The baggage train consists of various roles, including battlefield water carriers, whose job it is to supply the thirsty troops with water and support them during a battle.

The goodwives are a vital part of the regiment and do everything from cooking as part of our historical encampment events to organising and running the baggage train.

The baggage train is where an army on the march kept its supplies and stores. It would follow the army, often becoming the target of enemy raids.

Frequently asked questions

Do I have to buy anything to be a goodwife?

No, beyond your basic kit you don’t need anything. The regiment provides the water bottles we use to water the troops.

Do I have to fight?

No, the great thing about being a water carrier is that you can be in the thick of it but not have to take part in the battle itself.

The role is a vital one that keeps the regiment going on the battlefield, so there’s rarely a quiet moment.

Do I have to cook food for everyone?

No, only some of our events have what we call ‘living history’ displays and if you’re not interested in putting on woman’s kit and cooking you then don’t have to.

What kit will I need?

For water carrying, on top of the normal ‘men’s’ uniform of jacket, breeches and hose, you will need:

  • a sturdy pair of boots

Your basic uniform can often be borrowed from the regiment for your first few musters.

So What Does a Goodwife Do

Our baggage train is normally a cart carrying water bottles. It follows the regiment onto the field but water carriers do not engage in fighting.

A water carrier is an essential role not only keeping the combatants watered whilst marching or battling. They carry large water bottles with a tankard for them to drink from, a bag to carry sweets and/or glucose tablets, and any medication members may need such as inhalers.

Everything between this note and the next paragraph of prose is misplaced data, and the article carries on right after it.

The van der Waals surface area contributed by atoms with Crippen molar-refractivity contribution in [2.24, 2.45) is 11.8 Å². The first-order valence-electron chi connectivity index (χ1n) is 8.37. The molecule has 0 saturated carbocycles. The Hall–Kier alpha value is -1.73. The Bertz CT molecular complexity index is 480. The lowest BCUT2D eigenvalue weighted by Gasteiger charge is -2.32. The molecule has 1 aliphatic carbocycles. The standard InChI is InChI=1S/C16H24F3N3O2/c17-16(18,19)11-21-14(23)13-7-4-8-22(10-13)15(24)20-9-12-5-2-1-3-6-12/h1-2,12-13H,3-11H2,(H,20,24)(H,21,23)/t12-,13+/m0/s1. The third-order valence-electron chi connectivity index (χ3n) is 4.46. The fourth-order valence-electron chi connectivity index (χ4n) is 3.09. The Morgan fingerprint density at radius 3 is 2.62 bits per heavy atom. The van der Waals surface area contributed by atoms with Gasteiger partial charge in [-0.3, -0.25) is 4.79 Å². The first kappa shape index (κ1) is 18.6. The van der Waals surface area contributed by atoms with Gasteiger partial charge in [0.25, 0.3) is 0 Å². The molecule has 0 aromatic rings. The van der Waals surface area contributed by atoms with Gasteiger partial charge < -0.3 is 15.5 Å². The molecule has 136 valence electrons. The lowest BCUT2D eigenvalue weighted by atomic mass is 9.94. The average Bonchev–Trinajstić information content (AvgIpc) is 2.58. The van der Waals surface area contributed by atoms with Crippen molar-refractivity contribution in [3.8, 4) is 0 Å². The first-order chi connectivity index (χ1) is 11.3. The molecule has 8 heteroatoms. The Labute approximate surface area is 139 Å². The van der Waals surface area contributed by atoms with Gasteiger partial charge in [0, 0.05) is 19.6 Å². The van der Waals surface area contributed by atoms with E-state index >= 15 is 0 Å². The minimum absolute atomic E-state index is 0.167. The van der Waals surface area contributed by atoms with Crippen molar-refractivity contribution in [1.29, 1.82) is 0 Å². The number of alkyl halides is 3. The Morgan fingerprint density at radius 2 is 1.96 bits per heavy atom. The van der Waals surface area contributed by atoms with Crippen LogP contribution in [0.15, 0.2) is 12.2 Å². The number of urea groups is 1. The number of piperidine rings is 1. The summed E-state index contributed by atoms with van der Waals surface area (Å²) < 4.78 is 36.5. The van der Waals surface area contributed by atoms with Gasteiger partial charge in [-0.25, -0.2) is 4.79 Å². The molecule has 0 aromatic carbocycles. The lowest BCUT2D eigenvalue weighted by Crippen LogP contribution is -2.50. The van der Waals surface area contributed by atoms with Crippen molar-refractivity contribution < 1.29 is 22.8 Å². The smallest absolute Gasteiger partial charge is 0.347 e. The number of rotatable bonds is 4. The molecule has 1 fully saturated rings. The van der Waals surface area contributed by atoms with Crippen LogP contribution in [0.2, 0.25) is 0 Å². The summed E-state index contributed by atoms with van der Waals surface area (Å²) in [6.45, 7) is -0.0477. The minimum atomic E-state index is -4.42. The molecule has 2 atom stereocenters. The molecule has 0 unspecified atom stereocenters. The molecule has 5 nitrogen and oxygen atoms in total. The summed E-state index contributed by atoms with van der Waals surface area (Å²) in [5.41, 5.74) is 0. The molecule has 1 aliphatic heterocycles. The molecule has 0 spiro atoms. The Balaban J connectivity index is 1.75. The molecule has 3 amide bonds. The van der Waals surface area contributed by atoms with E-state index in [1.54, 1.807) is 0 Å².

They also keep an eye on the soldiers’ wellbeing - helping with injuries, dehydration, or problems with kit. They may have to hold lit match when musketeers engage in hand-to-hand combat.

Being a water carrier can sometimes be hectic, particularly when they have to enter a pike or musket block to deliver water to individual soldiers.

All members of the Baggage Train, regardless of gender, must be dressed in men’s kit of jacket and breeches with sturdy boots or shoes, a hat and gloves. The water bottles and cart are owned by the regiment.

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Regimental Goodwife

Rachel Jones Rachel Jones:

"I am the goodwife of the regiment and also head water carrier. My aim on the field is to make sure that the regiment is watered and jellybabied sufficiently so that they all come off the field only a little tired and with no injuries - although I do I have nag at times to get them to drink water."

"I have a role off-field too - on living history I usually do the cooking for the troops with volunteers from the rest of the regiment."

"I have been in the Knot now for more than twenty years and I still love what I do."

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